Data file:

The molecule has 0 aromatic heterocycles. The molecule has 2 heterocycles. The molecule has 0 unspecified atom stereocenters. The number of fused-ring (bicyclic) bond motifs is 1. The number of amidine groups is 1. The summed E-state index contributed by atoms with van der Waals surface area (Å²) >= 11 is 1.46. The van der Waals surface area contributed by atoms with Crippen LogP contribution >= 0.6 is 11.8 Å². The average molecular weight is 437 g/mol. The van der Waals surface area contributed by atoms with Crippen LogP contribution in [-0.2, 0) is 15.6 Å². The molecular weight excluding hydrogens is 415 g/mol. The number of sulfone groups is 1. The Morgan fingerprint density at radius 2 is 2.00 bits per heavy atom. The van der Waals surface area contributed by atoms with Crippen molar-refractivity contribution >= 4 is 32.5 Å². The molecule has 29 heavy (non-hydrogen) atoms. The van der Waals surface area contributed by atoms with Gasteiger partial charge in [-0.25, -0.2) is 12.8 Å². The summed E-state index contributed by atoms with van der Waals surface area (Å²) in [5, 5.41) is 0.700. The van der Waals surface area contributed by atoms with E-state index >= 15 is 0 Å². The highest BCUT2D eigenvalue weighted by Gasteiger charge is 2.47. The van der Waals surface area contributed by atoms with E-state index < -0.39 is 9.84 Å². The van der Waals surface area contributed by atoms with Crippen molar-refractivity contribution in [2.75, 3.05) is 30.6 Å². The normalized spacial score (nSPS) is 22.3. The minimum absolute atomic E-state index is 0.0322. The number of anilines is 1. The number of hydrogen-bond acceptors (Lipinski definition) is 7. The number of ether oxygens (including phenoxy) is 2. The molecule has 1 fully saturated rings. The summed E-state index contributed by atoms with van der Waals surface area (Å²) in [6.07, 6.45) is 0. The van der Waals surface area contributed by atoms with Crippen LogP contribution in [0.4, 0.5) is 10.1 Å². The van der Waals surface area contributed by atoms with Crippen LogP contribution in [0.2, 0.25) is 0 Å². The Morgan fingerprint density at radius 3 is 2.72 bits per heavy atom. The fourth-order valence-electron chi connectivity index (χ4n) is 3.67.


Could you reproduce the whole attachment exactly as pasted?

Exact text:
The molecule has 0 aromatic heterocycles. The molecule has 2 heterocycles. The molecule has 0 unspecified atom stereocenters. The number of fused-ring (bicyclic) bond motifs is 1. The number of amidine groups is 1. The summed E-state index contributed by atoms with van der Waals surface area (Å²) >= 11 is 1.46. The van der Waals surface area contributed by atoms with Crippen LogP contribution >= 0.6 is 11.8 Å². The average molecular weight is 437 g/mol. The van der Waals surface area contributed by atoms with Crippen LogP contribution in [-0.2, 0) is 15.6 Å². The molecular weight excluding hydrogens is 415 g/mol. The number of sulfone groups is 1. The Morgan fingerprint density at radius 2 is 2.00 bits per heavy atom. The van der Waals surface area contributed by atoms with Crippen molar-refractivity contribution >= 4 is 32.5 Å². The molecule has 29 heavy (non-hydrogen) atoms. The van der Waals surface area contributed by atoms with Gasteiger partial charge in [-0.25, -0.2) is 12.8 Å². The summed E-state index contributed by atoms with van der Waals surface area (Å²) in [5, 5.41) is 0.700. The van der Waals surface area contributed by atoms with E-state index >= 15 is 0 Å². The highest BCUT2D eigenvalue weighted by Gasteiger charge is 2.47. The van der Waals surface area contributed by atoms with E-state index < -0.39 is 9.84 Å². The van der Waals surface area contributed by atoms with Crippen molar-refractivity contribution in [2.75, 3.05) is 30.6 Å². The normalized spacial score (nSPS) is 22.3. The minimum absolute atomic E-state index is 0.0322. The number of anilines is 1. The number of hydrogen-bond acceptors (Lipinski definition) is 7. The number of ether oxygens (including phenoxy) is 2. The molecule has 1 fully saturated rings. The summed E-state index contributed by atoms with van der Waals surface area (Å²) in [6.07, 6.45) is 0. The van der Waals surface area contributed by atoms with Crippen LogP contribution in [0.4, 0.5) is 10.1 Å². The van der Waals surface area contributed by atoms with Crippen LogP contribution in [0.2, 0.25) is 0 Å². The Morgan fingerprint density at radius 3 is 2.72 bits per heavy atom. The fourth-order valence-electron chi connectivity index (χ4n) is 3.67.